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Unsecured creditors seek end to stay in PREPA Title III case


The Unsecured Creditors Committee says the Financial Oversight and Management Board in a status report filed this week did not mention setting a timeline for moving forward on a restructuring support agreement in the island power authority’s bankruptcy case.

By The Star Staff


Puerto Rico’s Unsecured Creditors Committee (UCC) insisted Thursday that the Title III bankruptcy court should drop the stay against the Puerto Rico Electric Power Authority (PREPA) so it can prosecute its objection to PREPA bondholders’ claims.


The move comes a day after the Financial Oversight and Management Board for Puerto Rico said in a status report to the Title III bankruptcy court that it will move forward with the restructuring support agreement (RSA) for PREPA, which calls for a 4.6 cent charge to pay bondholders.


PREPA has been in bankruptcy under Title III of the Puerto Rico Oversight, Management and Economic Stability Act, commonly known as PROMESA, to restructure over $9 billion in debt.


The UCC says the oversight board does not mention setting a timeline in the report; rather, it simply asks to submit another status report in March, with no commitment to do anything between now and then. The RSA has been paralyzed since 2019.


Just like before, the UCC says, the oversight board wants more time to figure out its path forward while it uses the stay to preclude the UCC from exercising its statutory rights.


The oversight board said the terms of the RSA require certain legislation, including legislation to establish the securitization structure of the proposed new bonds, the 4.6 cent transition charge needed to support the prospective debt service, and certain protections against the diminution of transition charge revenues caused by reduced demand for energy provided by PREPA.


“Whether the Puerto Rico Legislature will support the RSA remains an open question. The Oversight Board has discussed the legislation needed to implement the RSA with certain legislative leaders, who indicated they will be in a position to evaluate it in February. A prior version of this legislation was previously discussed with the RSA Parties. Advancing PREPA’s plan of adjustment is therefore a primary focus, and the Oversight Board continues efforts to propose a plan of adjustment for PREPA by the end of March 2022,” the oversight board said. “This date, however, is dependent on certain factors outside the Government Parties’ control that might push the filing of a plan into the second quarter of 2022.”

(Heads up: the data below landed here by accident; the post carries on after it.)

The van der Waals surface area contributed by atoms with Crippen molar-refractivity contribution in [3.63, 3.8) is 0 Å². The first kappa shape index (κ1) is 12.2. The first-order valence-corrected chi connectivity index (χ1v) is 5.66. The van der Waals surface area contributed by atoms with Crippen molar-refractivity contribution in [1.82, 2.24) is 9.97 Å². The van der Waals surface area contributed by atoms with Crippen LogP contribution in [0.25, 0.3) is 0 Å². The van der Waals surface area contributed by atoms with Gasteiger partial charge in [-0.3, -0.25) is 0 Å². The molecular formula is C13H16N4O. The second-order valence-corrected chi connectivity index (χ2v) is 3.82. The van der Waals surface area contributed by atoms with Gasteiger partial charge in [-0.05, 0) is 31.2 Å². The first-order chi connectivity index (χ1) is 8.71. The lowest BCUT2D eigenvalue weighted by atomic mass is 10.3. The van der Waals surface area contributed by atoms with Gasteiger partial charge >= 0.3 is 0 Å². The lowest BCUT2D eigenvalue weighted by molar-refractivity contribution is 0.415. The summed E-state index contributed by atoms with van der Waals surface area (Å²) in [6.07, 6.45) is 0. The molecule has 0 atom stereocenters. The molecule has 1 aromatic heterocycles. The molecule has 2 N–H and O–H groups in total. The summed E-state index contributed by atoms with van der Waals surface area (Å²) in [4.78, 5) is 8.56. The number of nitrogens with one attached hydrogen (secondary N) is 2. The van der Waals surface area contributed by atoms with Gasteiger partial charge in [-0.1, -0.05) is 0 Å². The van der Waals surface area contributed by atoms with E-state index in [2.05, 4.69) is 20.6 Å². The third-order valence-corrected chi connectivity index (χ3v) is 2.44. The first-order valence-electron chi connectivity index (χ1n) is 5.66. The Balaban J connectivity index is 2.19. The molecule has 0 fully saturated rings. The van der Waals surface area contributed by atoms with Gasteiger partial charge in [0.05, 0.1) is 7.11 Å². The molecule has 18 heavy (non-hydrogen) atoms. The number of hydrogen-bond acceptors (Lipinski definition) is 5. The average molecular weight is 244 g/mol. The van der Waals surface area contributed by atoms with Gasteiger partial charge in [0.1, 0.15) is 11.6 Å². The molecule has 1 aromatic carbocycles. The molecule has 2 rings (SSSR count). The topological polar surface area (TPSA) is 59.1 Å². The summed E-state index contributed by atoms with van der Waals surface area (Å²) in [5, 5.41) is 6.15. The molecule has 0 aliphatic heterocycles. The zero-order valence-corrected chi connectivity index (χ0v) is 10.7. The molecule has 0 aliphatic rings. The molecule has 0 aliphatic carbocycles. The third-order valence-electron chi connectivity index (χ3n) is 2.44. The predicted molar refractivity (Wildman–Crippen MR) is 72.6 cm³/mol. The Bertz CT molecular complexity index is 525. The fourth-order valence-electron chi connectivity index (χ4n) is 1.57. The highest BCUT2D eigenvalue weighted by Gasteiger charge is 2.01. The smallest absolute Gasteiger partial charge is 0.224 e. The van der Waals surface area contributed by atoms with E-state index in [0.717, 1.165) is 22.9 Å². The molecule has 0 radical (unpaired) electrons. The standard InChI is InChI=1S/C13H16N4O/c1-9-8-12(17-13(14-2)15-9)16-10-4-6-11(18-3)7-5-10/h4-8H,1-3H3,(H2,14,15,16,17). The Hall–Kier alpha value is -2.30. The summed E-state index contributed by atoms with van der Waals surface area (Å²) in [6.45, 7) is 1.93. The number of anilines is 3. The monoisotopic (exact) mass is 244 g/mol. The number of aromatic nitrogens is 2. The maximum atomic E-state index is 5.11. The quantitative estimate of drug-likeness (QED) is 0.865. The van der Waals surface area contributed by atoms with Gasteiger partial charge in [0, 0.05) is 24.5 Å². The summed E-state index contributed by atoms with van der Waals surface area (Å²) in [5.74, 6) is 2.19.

In the event that necessary legislation is not enacted to implement the RSA, the government will evaluate alternatives without new legislation. As reported by the STAR, in December the PREPA governing board approved resolutions to separate legacy generation, real estate and hydroelectric assets into separate subsidiaries as required by the Operation and Maintenance Agreement with LUMA Energy LLC. The creation of the new subsidiaries, PREPA Genco LLC, PREPA Property Co LLC, and PREPA HydroCo LLC, remains subject to approval by the Puerto Rico Energy Bureau.


Attorney Rolando Emmanuelli insisted the RSA is a bad idea because, for one thing, PREPA bondholders, who were unsecured creditors, were turned into secured creditors who will get over 60% of their investment back. Unsecured creditors generally get what is left over in bankruptcy cases.

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